Loxton continues to
Oct 06, 2011 rated it it was amazing
Recommends it for: anyone, kid or adult, with an interest in science
Like many juvenile books, this would be an excellent one for an adult as well. It doesn't assume prior knowledge of the subject, and explains everything clearly. While I can't honestly say I learnt new info (I was a bio major for a while), much of it was so well presented, particularly the questions at the end which were to answer those who deny evolution without actually stating that was the purpose. His explanation of why a complex organ like an eye is a perfect sign of evolution, not of a cre ...more
Ian Fraser
Mar 16, 2014 rated it it was amazing
Clear, uncomplicated explanations of evolution by natural selection, full of examples of each point made, with good illustrations all of which make for a book that is easily accessible to children. The beauty and simplicity of evolution by natural selection comes across strongly. The history of Darwin's development work gives context, and demonstrates by example the scientific method, and the patience and reflection needed to develop truly original thinking. The contrary views of creationism and ...more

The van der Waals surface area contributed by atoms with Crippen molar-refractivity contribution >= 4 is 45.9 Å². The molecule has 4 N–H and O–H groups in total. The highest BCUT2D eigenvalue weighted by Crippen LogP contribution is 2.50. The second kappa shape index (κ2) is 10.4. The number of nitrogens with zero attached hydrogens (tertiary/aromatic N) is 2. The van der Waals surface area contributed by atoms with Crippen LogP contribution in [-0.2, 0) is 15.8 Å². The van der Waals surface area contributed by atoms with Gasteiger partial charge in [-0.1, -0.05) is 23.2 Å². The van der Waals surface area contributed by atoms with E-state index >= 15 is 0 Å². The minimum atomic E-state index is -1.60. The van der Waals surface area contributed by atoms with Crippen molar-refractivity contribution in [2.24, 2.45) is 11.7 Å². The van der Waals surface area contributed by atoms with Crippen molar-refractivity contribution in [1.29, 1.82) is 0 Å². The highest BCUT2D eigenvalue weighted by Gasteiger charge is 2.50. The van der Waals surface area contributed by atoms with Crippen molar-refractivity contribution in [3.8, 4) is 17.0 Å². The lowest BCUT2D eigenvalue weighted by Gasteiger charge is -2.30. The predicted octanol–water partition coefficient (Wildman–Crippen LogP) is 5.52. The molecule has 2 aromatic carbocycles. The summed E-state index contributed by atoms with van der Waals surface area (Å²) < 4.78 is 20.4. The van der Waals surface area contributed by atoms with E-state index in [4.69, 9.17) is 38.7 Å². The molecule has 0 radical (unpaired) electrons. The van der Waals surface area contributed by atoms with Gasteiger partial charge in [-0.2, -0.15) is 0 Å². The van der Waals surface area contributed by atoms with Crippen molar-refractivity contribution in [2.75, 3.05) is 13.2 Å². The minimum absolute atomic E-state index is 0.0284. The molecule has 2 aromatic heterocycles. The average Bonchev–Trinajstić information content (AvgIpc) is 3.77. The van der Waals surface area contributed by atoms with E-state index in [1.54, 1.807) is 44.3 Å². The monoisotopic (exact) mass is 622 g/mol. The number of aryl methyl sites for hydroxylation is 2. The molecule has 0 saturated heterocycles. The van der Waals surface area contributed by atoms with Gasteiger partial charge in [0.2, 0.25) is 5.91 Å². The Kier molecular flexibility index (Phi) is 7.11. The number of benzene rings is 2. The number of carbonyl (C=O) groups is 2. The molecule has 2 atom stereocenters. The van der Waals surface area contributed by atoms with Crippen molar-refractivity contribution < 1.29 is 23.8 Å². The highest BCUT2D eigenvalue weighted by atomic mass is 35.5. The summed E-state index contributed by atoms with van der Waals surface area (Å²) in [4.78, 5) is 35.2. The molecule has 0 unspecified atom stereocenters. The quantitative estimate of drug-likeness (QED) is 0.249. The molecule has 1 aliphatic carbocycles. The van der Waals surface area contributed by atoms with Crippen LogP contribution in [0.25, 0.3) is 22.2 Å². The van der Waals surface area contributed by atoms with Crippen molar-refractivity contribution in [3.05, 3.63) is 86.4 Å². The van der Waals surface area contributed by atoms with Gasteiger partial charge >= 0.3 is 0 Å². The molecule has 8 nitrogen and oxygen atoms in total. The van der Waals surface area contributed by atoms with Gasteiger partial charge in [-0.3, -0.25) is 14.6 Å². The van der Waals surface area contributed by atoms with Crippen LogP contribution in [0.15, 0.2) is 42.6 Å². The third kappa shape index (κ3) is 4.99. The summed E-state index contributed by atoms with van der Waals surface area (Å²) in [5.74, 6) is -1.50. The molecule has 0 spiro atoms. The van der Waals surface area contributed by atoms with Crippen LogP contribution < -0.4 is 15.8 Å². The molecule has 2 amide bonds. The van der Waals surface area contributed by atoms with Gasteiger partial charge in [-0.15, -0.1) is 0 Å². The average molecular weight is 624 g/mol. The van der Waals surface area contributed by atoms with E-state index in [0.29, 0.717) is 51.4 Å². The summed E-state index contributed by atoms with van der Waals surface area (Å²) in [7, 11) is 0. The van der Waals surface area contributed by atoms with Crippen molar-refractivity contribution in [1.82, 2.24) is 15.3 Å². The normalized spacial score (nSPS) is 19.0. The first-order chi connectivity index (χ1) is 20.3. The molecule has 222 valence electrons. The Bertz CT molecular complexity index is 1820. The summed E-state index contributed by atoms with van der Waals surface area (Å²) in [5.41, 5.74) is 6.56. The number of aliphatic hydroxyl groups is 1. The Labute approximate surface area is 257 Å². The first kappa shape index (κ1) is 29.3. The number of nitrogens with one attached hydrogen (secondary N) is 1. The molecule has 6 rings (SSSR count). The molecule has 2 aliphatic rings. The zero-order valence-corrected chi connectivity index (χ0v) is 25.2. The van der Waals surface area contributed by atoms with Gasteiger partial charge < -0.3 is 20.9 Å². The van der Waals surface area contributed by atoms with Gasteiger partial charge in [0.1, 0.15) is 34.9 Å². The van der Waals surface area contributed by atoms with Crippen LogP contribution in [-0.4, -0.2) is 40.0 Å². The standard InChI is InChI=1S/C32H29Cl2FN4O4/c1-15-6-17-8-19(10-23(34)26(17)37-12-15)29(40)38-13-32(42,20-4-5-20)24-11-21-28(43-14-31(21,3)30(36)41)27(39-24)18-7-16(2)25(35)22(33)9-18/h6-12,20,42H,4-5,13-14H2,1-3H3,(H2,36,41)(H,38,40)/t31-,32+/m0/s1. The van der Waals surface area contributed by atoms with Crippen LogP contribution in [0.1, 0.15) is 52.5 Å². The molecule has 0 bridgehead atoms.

Al Santiago
Sep 10, 2014 rated it it was amazing
Surprisingly in-depth for a science book aimed at younger readers, this concise and easy-to-understand introduction to the subject of evolution is great for adults too. Candid and clearly-written, it uses simple logic along with real world evidence while avoiding any kind of patronizing tone towards religion.
Mark Victor Young
Oct 13, 2011 rated it it was amazing
DD and I read this book over a couple of weeks of bedtime reading. It was really informative about the concepts behind evolution and acknowledges the dissenting opinions in a Q&A type format. Very good introduction to evolution for kids. Fun facts! Great pictures! Love it. DD's word of honour!

it was...AMAZING!!!!!!!
Kate Jaimet
Apr 04, 2013 rated it really liked it
I read this book with my 8-year-old daughter who is interested in how animals came into being. Generally, it answered her questions, although I thought that some of the language was rather dry and a bit technical. I found myself adding explanations as we went along. The illustrations were beautiful.
Sep 14, 2015 rated it really liked it
This is a nice introduction to evolution for younger readers. I even learned a few things. I especially like the 2nd section which addresses objections to evolution like "where are the transitional fossils?" Or, "what about the human and Dinosaur footprints side by side?" ...more
Dave Wiebe
Jun 06, 2012 rated it really liked it
The best primer on evolution I've read so far. It's short, simple, has great pictures, and answers the most common questions about evolution without judgment, condescension, or rudeness (ahem, Richard Dawkins). ...more